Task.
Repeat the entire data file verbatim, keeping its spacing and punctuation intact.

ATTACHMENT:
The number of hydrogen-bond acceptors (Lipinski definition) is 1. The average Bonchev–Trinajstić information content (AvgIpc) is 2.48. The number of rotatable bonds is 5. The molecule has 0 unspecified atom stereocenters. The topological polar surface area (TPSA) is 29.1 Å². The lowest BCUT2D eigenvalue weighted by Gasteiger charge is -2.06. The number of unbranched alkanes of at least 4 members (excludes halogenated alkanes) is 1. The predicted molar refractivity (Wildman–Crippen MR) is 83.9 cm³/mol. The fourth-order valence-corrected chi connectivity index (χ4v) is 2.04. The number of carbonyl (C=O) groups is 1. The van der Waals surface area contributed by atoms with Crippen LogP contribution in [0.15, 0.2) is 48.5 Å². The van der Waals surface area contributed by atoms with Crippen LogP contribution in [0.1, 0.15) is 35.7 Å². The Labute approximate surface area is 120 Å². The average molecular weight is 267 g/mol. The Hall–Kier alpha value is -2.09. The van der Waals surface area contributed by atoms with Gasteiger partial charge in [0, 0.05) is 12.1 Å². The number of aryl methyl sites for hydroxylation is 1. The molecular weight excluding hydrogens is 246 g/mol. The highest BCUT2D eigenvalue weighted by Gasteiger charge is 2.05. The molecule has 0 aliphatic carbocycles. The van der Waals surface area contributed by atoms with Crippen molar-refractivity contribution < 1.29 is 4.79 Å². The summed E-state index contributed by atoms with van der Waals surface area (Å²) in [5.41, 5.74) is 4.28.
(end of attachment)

The number of hydrogen-bond acceptors (Lipinski definition) is 1. The average Bonchev–Trinajstić information content (AvgIpc) is 2.48. The number of rotatable bonds is 5. The molecule has 0 unspecified atom stereocenters. The topological polar surface area (TPSA) is 29.1 Å². The lowest BCUT2D eigenvalue weighted by Gasteiger charge is -2.06. The number of unbranched alkanes of at least 4 members (excludes halogenated alkanes) is 1. The predicted molar refractivity (Wildman–Crippen MR) is 83.9 cm³/mol. The fourth-order valence-corrected chi connectivity index (χ4v) is 2.04. The number of carbonyl (C=O) groups is 1. The van der Waals surface area contributed by atoms with Crippen LogP contribution in [0.15, 0.2) is 48.5 Å². The van der Waals surface area contributed by atoms with Crippen LogP contribution in [0.1, 0.15) is 35.7 Å². The Labute approximate surface area is 120 Å². The average molecular weight is 267 g/mol. The Hall–Kier alpha value is -2.09. The van der Waals surface area contributed by atoms with Gasteiger partial charge in [0, 0.05) is 12.1 Å². The number of aryl methyl sites for hydroxylation is 1. The molecular weight excluding hydrogens is 246 g/mol. The highest BCUT2D eigenvalue weighted by Gasteiger charge is 2.05. The molecule has 0 aliphatic carbocycles. The van der Waals surface area contributed by atoms with Crippen molar-refractivity contribution < 1.29 is 4.79 Å². The summed E-state index contributed by atoms with van der Waals surface area (Å²) in [5.41, 5.74) is 4.28.